In writing the last post on WordPress development, I came across an interesting lesson on food. Here is Matt Mullenweg on the book, Mindless Eating:
“It’s not actually a book about food, it’s a book about people. About the human condition and human behaviors. I love food because it’s intrinsic to the human experience, it brings us all together. What Brian talks about in the book is the mindless margin. Most people who overeat don’t overeat by a lot. They overeat by about a 100 calories/day.
We’re talking about a cookie here, 1/6th of a Snickers bar. 100 calories/day over a year adds up to 10 lbs.
On the other end, less 100 calories a day is below the threshold for what many people notice. Over the course of a year it can cause a 10 lb weight loss.
This is what I thought of when researching WordPress development.”
I have not read the book but the idea is something I practice. In my daily habits I try to extend the time between meals and eat a bit less. If I can say no to even the tiniest amount then I feel like a conqueror, knowing I am losing some weight. It also reminds me I will eat again so no need to overload on this meal.
I think it’s those tiny, daily victories that make a big difference in weight loss. Again, from Mindless Eating, this time from Wikipedia:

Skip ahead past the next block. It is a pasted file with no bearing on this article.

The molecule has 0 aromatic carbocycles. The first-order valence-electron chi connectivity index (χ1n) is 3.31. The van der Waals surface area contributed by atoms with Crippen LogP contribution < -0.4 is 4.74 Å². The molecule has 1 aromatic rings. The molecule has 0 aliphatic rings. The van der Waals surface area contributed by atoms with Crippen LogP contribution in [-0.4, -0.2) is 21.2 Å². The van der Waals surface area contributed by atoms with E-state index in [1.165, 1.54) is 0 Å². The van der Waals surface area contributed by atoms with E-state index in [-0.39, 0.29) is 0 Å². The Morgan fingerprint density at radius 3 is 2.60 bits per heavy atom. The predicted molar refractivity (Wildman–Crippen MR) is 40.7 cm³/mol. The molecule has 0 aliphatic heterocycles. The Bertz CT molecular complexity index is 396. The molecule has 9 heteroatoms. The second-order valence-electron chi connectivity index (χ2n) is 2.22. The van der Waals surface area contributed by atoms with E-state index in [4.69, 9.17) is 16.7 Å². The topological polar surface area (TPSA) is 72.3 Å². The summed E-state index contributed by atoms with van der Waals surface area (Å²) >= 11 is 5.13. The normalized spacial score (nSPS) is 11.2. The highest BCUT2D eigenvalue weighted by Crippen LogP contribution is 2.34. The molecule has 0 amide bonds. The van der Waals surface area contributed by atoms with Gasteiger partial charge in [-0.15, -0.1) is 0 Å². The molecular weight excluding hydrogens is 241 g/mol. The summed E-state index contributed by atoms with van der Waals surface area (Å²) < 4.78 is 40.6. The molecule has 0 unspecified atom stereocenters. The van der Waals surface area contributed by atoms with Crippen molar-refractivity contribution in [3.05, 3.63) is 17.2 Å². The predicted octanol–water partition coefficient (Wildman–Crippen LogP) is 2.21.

The encouraging premise behind Mindless Eating is that the obesigenic environment that people have set up for themselves in their homes and at work can be reversed. Just as this environment has led many people to slowly gain weight, it can be re-engineered to help them mindlessly lose weight. Consuming 200 fewer calories a day would lead a person to weigh approximately 9 kilograms (20 lbs) less in a year than they otherwise would. The first sentence and the last sentence of the book are, “The best diet is the one you don’t know you’re on.”
Instead of deprivation dieting, Mindless Eating recommends a person choose three small changes in their environment that would lead them to eat 200-300 fewer calories a day.
I’ve already mentioned two of my small changes, extending periods between meals and eating a small amount less, and the third would be learning to only eat when I’m hungry. This means skipping the urge to snack in between meals. I think of it like this, “if I’m craving chocolate am I also craving a vegetable? If no, then I should wait until I’m craving the vegetable.” Every time I do so it works. The craving goes away and I eat proper food later when I’m truly hungry.
What about you, do you have any tips for small changes?
Mindless Eating: Why We Eat More Than We Think — author on Twitter – @BrianWansink